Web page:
If your summer involves air travel, you probably plan to carry a suitcase onto the plane—and that can be a good idea. Taking a suitcase with you means you won’t have to wait at the baggage carousel later, you’ll worry less that the bag has been stolen and you’ll have everything you need just above you, in the overhead bin.

In a recent survey, Consumer Reports subscribers agreed. Of the 39,000 subscribers who said they flew in the past year, more than half of them say they carry on a bag either on some or all of their trips. Almost three-quarters told us that they do so to save time at the airport.

Of course, all the benefits of carry-on luggage won’t be worthwhile if the bag is too big and the airline won’t let you take it on. It could even be a problem if the airline does let you take it on but you pack it so full you can’t cram it into the overhead bin.

Our advice: Make traveling a little easier. Find a bag that you can comfortably take on the plane with you.


Check our 
luggage buying guide and ratings of suitcase types and retailers to find the right luggage for your travels.
 

More on Luggage

Here are four steps to take to buy the right carry-on luggage.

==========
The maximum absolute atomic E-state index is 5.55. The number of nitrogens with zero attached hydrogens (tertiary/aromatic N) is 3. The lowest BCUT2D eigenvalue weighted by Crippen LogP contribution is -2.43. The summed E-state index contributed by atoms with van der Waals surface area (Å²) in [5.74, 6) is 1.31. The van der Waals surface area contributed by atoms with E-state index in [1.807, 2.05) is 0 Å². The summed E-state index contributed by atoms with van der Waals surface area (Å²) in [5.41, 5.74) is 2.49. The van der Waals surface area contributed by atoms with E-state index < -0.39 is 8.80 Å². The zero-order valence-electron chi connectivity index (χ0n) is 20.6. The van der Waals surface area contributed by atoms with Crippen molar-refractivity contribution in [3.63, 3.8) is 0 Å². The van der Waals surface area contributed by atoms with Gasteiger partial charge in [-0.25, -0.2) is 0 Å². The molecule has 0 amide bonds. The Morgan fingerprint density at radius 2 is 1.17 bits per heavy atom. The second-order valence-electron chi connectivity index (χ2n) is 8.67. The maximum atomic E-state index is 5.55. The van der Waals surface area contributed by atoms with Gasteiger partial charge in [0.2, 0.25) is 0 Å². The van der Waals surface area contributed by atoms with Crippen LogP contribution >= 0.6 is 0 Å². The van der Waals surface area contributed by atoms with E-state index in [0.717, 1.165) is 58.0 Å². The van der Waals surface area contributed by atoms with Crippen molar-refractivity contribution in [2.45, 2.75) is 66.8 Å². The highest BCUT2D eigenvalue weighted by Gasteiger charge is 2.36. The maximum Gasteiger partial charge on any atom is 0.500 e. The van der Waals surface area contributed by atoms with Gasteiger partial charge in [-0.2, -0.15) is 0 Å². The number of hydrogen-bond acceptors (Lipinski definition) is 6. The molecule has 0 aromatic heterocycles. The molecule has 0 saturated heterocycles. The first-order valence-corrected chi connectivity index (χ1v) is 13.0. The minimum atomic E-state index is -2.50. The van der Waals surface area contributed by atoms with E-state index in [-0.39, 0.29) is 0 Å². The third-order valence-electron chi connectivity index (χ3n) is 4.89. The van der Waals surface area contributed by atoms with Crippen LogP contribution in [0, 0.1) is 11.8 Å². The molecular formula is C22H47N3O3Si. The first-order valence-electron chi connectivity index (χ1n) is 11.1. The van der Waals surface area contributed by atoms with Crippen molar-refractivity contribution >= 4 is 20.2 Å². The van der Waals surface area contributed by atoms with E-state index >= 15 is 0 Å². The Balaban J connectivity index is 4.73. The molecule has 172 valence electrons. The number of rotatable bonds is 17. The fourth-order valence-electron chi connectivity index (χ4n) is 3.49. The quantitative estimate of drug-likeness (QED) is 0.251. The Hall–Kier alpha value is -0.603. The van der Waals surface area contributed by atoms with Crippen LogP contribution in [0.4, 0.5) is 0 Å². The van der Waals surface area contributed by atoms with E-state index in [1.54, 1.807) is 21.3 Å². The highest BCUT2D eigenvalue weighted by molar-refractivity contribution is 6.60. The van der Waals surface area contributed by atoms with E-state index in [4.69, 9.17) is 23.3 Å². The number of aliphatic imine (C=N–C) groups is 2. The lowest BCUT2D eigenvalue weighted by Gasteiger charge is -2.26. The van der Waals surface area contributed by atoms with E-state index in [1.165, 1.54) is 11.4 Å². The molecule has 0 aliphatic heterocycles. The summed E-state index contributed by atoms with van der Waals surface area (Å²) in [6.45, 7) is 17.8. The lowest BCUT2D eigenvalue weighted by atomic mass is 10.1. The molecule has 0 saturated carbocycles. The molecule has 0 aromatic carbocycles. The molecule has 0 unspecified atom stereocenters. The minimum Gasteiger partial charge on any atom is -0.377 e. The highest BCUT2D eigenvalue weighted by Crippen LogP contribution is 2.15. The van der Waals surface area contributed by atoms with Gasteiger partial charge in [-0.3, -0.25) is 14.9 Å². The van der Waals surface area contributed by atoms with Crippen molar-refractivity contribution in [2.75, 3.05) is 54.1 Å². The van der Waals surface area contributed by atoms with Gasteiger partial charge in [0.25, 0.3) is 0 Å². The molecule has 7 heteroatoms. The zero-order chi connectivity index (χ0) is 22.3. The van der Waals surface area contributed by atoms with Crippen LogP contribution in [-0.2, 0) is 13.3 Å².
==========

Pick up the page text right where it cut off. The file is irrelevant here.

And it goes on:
Measure It
The maximum allowable dimensions for domestic flights on the big three airlines—AmericanDelta, and United—are 22 inches high, 9 inches deep, and 14 inches wide. This includes wheels, retracted handles, and compartment protrusions. Most importantly: Measure it yourself with a tape measure. You can’t always rely on the product dimensions found on the bags’ hangtags or on a seller’s website to determine whether a piece of luggage is carry-on-compliant. 

Spin It
Most luggage sold in the United States comes with wheels. In our survey of the more than 14,000 readers who replaced their luggage for reasons other than loss or damage, more than half of respondents told us that one reason they replaced their existing luggage was that they wanted a case that was “easier to wheel.” For carry-on, easier-to-wheel usually means four wheels instead of just two. A four-wheeler, also called a spinner because the wheels turn 360 degrees, is easier to navigate in tight spaces—like in the aisle of an aircraft. It also beats the two-wheeler in ergonomics because you can push it, pull it, wheel it at your side, and turn it in any direction.

Look Inside
Not all interiors are created equal, even with the same exterior dimensions. And it can be hard to know just how much space you actually have since many manufacturers don’t disclose the interior volume. But certain features maximize interior packing space. These include squared (not curved) corners, outer compartments that are integrated (not protruding), and handles mounted on the exterior (not inside, where it occupies valuable real estate).

Weigh It
Most of the weight you lug around should be the weight of your belongings, not the bag. Thirty-one percent of recent luggage purchasers in our survey who replaced their luggage wanted something lighter. Experts recommend that a wheeled bag weigh no more than 7.5 pounds.